3. Engagement and outreach to better involve the community and to successfully communicate the successes of each school as it undergoes turnaround.

While NEA started with 15 target states and 300 schools, it narrowed its focus to a smaller group of schools and states to distill best practices. In each of the 31 Priority Schools, the NEA has a team member working directly with the local union president and staff. Working with all local stakeholders, the team creates a two-year plan for the school built around the three components of NEA’s framework for support.

“We provide support on contract negotiations, such as standard MOU language for each of the SIG models and how to do the work,” said Simmons. We provide three kinds of services: on-site, where the national, state, and local team members come in to advise the work; paper support, where we look at the contracts, the MOUs; and online support, including communications support with web sites and blogs. The plan addresses both policy and practice.”

Some examples of NEA-provided support include strategic communications campaigns, where the NEA team helps tell stories about the good things that are happening in priority schools. The NEA also provides professional development and leadership training.

“Schools are getting professional development, but unfortunately it’s not all job embedded and it’s not what the educators need. One of the biggest areas of need is supporting diverse populations. Because of the nature of the student population, educators need professional development on how you contextualize teaching and learning and to work with English learners, low-income students, minorities,” said Simmons.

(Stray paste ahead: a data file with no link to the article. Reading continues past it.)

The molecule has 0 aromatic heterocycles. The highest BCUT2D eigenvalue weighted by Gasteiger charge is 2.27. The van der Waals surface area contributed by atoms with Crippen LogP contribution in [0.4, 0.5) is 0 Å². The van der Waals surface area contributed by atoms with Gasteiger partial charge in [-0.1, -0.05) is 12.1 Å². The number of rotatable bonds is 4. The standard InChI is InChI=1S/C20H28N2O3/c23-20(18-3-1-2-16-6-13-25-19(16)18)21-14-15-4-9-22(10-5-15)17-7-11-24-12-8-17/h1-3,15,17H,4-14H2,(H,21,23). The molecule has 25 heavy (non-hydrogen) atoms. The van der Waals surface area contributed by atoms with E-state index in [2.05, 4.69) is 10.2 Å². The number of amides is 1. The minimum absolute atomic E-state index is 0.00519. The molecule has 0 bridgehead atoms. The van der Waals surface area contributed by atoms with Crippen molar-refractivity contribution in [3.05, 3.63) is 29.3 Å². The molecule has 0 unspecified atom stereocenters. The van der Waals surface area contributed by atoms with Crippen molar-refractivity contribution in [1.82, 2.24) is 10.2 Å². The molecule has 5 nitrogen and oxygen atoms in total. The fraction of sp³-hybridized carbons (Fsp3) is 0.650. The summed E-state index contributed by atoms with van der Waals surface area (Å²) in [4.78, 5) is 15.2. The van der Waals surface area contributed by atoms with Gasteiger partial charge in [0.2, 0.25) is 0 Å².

NEA aims to meet this need through professional development sessions that focus on closing the achievement gap, enhancing the skills of educators to work with diverse learners, conducting community outreach, and dealing with bullying and sexual harassment. 

“These issues really impact what the interactions are like between teachers and students,” said Simmons. “It’s difficult to turn around a school without knowing who is in the school, or partnering with the community.”